Thumbnail Image

Pedalling for safety: Schoolchildren and safe active transport

This research will add to the international body of knowledge around safe active transport and its benefits for individuals and their communities. In order to achieve this, the report begins with a brief description of the risks associated with active transport, 3 and considers why active transport to school should be encouraged, despite the risks. Our dependence on cars is discussed in relation to the prevailing chauffeuring culture, before the objectives of the research are outlined. Chapter one concludes with an account of the methodology used to undertake this research, which combined a literature review and a search for educational resources with some participant observation field research. In chapter 2 we present a summary of the resources available to parents in Hamilton and provide a profile of the city, which is in many ways ideally suited to active transport, though participation rates are low. Chapter 3 discusses the benefits of active transport and the barriers to participation in it. Following a discussion that draws all the various strands together, we evaluate existing strategies with a view to endorsing those most likely to enhance safety, while also offering some further ideas on how to minimise the risks of active transport for children.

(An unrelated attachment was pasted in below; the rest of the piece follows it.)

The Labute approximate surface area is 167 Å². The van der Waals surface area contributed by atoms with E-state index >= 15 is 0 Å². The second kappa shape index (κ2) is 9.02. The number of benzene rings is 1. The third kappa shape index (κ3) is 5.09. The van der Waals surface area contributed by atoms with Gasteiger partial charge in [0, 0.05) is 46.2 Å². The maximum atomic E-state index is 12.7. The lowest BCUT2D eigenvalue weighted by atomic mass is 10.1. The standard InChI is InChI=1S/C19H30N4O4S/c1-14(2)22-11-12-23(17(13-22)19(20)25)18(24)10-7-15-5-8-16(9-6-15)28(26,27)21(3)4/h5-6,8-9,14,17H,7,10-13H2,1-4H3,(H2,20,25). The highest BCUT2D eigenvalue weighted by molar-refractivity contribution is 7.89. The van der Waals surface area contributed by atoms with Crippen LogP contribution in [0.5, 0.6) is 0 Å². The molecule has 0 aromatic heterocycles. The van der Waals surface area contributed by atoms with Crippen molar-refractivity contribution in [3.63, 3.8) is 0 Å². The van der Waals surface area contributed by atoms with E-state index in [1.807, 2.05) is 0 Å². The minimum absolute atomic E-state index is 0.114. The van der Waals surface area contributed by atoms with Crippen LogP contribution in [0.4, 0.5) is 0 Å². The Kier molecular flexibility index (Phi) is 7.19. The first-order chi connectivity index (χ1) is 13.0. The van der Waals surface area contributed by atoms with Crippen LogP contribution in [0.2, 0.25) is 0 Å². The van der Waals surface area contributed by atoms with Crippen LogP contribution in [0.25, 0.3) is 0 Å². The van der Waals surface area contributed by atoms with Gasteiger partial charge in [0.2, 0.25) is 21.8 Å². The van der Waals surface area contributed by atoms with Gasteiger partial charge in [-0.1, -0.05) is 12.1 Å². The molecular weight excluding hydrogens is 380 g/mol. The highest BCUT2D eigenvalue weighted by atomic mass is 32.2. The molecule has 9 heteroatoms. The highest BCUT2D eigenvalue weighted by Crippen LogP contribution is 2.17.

Commissioned Report for External Body
Type of thesis
Fisher, K. & Campbell, M. (2010). Pedalling for safety: Schoolchildren and safe active transport. 2009-10 Summer Research Scholarship report for the Child Accident Prevention Foundation New Zealand (CAPFNZ). Hamilton, New Zealand: Department of Societies and Cultures, University of Waikato.
Department of Societies and Cultures, University of Waikato
© 2010 Maxine Campbell, Kylie Fisher